7 reasons to visit France in 2019

It’s always a good time to plan a trip to France – but more than ever in 2019, with culture, sport and gastronomy galore. The major events of the year give you so many opportunities to explore the country’s vast and varied regions. Here’s a round-up of what to look forward to.
1. The FIFA Women’s World Cup

After golf comes football. Post-Ryder Cup (with the greens of the Golf National in Yvelines almost still echoing with the clamour of supporters), France will host the FIFA Women’s World Cup from 7 June–7 July 2019. Teams are coming from all over the world to play matches in nine host cities across France. And if you can extend your stay into the summer, continue with the Tour de France and F1 Grand Prix at Le Castellet. What a season of sport!

2. 500 years of Renaissance in the Loire Valley

Leonardo da Vinci died at Clos-Lucé in Amboise, Marie de Médici was born, and the first stone was laid for the Chateau de Chambord: all this was 500 years ago. The region of Centre-Val de Loire is set to celebrate this momentous anniversary with a plethora of events throughout 2019. It’s a great time to (re)discover the treasures of the region: three UNESCO-listed sites (the cathedrals of Bourges and Chartres and the Loire Valley itself), six cities of art and history, 65 museums, 70 parks and gardens. Need we say more?

3. Eldorado in Lille and the Pinault Collection in Paris

This year, art will be everywhere in the streets of Lille with Eldorado, the fifth thematic festival organised by Lille3000. Expect exhibitions in the city’s iconic squares, monumental open-air installations and animations on the theme of a lost paradise. Among other cultural highlights, we can’t wait to explore the Pinault Collection, due to take up residence at the Bourse de Commerce in Paris – not to mention the long-anticipated annual art events in the capital such as FIAC and Nuit Blanche, and elsewhere, Le Voyage à Nantes.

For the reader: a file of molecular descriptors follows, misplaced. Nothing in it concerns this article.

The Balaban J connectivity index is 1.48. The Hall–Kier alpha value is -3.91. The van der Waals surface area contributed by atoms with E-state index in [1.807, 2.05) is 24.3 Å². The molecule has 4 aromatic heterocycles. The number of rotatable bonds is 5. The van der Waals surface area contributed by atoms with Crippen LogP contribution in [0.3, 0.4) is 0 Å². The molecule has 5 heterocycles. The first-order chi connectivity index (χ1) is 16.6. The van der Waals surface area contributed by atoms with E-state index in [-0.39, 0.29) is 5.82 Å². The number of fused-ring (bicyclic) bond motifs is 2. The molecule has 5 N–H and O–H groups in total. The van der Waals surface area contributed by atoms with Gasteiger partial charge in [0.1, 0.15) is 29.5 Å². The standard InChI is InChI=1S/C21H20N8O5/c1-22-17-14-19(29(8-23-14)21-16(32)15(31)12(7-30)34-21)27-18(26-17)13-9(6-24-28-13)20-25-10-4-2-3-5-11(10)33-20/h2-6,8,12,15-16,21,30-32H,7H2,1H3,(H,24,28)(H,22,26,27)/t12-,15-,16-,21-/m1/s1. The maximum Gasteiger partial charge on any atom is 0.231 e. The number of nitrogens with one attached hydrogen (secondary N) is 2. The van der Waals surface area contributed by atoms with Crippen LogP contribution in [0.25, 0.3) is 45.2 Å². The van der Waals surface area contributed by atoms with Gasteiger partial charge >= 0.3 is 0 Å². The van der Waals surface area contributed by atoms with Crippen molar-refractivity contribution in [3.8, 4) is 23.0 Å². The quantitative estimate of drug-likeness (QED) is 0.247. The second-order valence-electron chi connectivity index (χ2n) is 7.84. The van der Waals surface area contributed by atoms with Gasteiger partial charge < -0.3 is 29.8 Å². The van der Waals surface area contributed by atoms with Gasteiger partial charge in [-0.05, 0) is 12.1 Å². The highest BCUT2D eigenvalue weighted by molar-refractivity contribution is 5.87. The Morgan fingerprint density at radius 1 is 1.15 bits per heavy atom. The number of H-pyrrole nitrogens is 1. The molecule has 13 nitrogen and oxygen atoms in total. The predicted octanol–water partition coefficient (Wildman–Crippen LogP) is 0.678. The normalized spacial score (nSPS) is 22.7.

4. The 75th Anniversary of the D-Day Landings

This year more than ever, France is celebrating freedom. In memory of 6 June 1944, the day of the Allied landings on the Normandy coast, international commemorations for the 75th anniversary will include spectacular fireworks, a giant picnic on Omaha Beach and liberation dances. A surge of fraternity in memory of the fallen soldiers who liberated the country.

5. Gout de France and the Cité Internationale de la Gastronomie

From the autumn, foodie visitors will be able to discover the brand new Cité Internationale de la Gastronomie in Lyon, at the heart of the magnificent Grand Hotel-Dieu. There’s never been a better invitation to stay in the city that’s made cuisine a way of life since ancient times. Of course, gastronomy is big business everywhere in France and for all French people. From March, the annual Gout de France will be held around the world to celebrate the French meal, supported by special menus concocted by participating chefs. There’s no denying that the food is good in France whatever time you visit.

6. The Rouen Armada

Mainland France is bordered by almost 6,000km of coast, a figure that triples if we include the overseas territories. Suffice to say that the country holds a fundamental fascination for the sea. As proof, the Armada that takes place every five years in Rouen (Normandy) showcases stunning sailboats and some of the world’s most incredible old sailing ships. A unique maritime atmosphere envelops the quays and it’s an event not to be missed. This year, the sea will also be the star of major exhibitions ‘Oceans’ at the National Museum of Natural History in Paris (from April) and ‘La Mer XXL’ in Nantes (29 June–10 July). Can you smell the spray?

7. Paris: temple of fashion

Fashion never stops reinventing itself – and Paris is at the centre of it all. Galeries Lafayette is preparing to open a new store on the Champs-Élysées in March 2019. The brand promises an innovative concept, based on the allocation of personal stylists for each customer and spectacular decor. The world of fashion lives mostly by the rhythm of the Fashion Weeks that punctuate the calendar in Paris throughout the year, from Haute Couture to men’s and ladies’ fashion, spring/summer and autumn/winter. During these weeks, fashion is out on the streets more than ever.